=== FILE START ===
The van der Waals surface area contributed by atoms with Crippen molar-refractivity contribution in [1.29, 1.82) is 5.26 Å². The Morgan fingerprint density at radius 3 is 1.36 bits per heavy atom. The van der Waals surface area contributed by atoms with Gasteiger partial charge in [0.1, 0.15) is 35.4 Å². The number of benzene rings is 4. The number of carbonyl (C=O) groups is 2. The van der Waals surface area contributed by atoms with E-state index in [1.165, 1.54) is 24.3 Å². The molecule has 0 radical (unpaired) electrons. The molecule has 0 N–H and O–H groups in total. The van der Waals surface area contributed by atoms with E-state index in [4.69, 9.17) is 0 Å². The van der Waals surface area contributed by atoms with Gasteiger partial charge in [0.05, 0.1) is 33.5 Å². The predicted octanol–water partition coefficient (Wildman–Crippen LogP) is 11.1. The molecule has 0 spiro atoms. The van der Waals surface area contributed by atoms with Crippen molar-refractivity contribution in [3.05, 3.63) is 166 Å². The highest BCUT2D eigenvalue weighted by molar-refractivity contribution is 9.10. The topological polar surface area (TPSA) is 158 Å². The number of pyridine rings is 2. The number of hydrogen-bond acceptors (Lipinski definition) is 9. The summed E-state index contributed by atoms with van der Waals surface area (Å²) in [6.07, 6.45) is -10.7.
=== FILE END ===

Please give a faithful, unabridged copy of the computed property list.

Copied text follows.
The van der Waals surface area contributed by atoms with Crippen molar-refractivity contribution in [1.29, 1.82) is 5.26 Å². The Morgan fingerprint density at radius 3 is 1.36 bits per heavy atom. The van der Waals surface area contributed by atoms with Gasteiger partial charge in [0.1, 0.15) is 35.4 Å². The number of benzene rings is 4. The number of carbonyl (C=O) groups is 2. The van der Waals surface area contributed by atoms with E-state index in [1.165, 1.54) is 24.3 Å². The molecule has 0 radical (unpaired) electrons. The molecule has 0 N–H and O–H groups in total. The van der Waals surface area contributed by atoms with E-state index in [4.69, 9.17) is 0 Å². The van der Waals surface area contributed by atoms with Gasteiger partial charge in [0.05, 0.1) is 33.5 Å². The predicted octanol–water partition coefficient (Wildman–Crippen LogP) is 11.1. The molecule has 0 spiro atoms. The van der Waals surface area contributed by atoms with Crippen molar-refractivity contribution in [3.05, 3.63) is 166 Å². The highest BCUT2D eigenvalue weighted by molar-refractivity contribution is 9.10. The topological polar surface area (TPSA) is 158 Å². The number of pyridine rings is 2. The number of hydrogen-bond acceptors (Lipinski definition) is 9. The summed E-state index contributed by atoms with van der Waals surface area (Å²) in [6.07, 6.45) is -10.7.